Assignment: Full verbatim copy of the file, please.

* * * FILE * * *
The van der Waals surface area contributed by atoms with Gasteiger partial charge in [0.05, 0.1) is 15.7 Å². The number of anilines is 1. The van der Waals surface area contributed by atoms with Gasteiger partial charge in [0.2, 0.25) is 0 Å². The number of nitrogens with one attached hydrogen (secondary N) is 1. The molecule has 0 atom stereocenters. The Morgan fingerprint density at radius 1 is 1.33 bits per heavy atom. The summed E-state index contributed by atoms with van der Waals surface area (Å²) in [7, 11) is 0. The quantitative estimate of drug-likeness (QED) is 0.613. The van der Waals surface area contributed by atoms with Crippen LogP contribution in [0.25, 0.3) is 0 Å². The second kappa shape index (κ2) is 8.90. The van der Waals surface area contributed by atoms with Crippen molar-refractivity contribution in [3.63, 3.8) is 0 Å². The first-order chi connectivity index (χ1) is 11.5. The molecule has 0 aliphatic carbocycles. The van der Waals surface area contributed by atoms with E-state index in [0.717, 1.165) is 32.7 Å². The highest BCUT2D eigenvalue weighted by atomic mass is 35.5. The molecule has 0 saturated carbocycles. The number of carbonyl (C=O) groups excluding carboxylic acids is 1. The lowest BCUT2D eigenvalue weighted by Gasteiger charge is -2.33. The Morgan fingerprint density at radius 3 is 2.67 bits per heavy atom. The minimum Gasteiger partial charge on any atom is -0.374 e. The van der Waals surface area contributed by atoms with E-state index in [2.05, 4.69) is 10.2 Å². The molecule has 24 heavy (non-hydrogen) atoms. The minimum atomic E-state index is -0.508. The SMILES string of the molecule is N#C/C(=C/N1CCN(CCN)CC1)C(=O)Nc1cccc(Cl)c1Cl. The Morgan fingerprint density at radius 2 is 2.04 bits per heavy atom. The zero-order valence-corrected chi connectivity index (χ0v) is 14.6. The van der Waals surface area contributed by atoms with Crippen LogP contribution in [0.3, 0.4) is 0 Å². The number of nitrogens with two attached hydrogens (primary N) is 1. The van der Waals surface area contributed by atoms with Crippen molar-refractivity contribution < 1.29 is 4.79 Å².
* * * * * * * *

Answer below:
The van der Waals surface area contributed by atoms with Gasteiger partial charge in [0.05, 0.1) is 15.7 Å². The number of anilines is 1. The van der Waals surface area contributed by atoms with Gasteiger partial charge in [0.2, 0.25) is 0 Å². The number of nitrogens with one attached hydrogen (secondary N) is 1. The molecule has 0 atom stereocenters. The Morgan fingerprint density at radius 1 is 1.33 bits per heavy atom. The summed E-state index contributed by atoms with van der Waals surface area (Å²) in [7, 11) is 0. The quantitative estimate of drug-likeness (QED) is 0.613. The van der Waals surface area contributed by atoms with Crippen LogP contribution in [0.25, 0.3) is 0 Å². The second kappa shape index (κ2) is 8.90. The van der Waals surface area contributed by atoms with Crippen molar-refractivity contribution in [3.63, 3.8) is 0 Å². The first-order chi connectivity index (χ1) is 11.5. The molecule has 0 aliphatic carbocycles. The van der Waals surface area contributed by atoms with E-state index in [0.717, 1.165) is 32.7 Å². The highest BCUT2D eigenvalue weighted by atomic mass is 35.5. The molecule has 0 saturated carbocycles. The number of carbonyl (C=O) groups excluding carboxylic acids is 1. The lowest BCUT2D eigenvalue weighted by Gasteiger charge is -2.33. The Morgan fingerprint density at radius 3 is 2.67 bits per heavy atom. The minimum Gasteiger partial charge on any atom is -0.374 e. The van der Waals surface area contributed by atoms with E-state index in [2.05, 4.69) is 10.2 Å². The molecule has 24 heavy (non-hydrogen) atoms. The minimum atomic E-state index is -0.508. The SMILES string of the molecule is N#C/C(=C/N1CCN(CCN)CC1)C(=O)Nc1cccc(Cl)c1Cl. The Morgan fingerprint density at radius 2 is 2.04 bits per heavy atom. The zero-order valence-corrected chi connectivity index (χ0v) is 14.6. The van der Waals surface area contributed by atoms with Crippen LogP contribution in [0.3, 0.4) is 0 Å². The number of nitrogens with two attached hydrogens (primary N) is 1. The van der Waals surface area contributed by atoms with Crippen molar-refractivity contribution < 1.29 is 4.79 Å².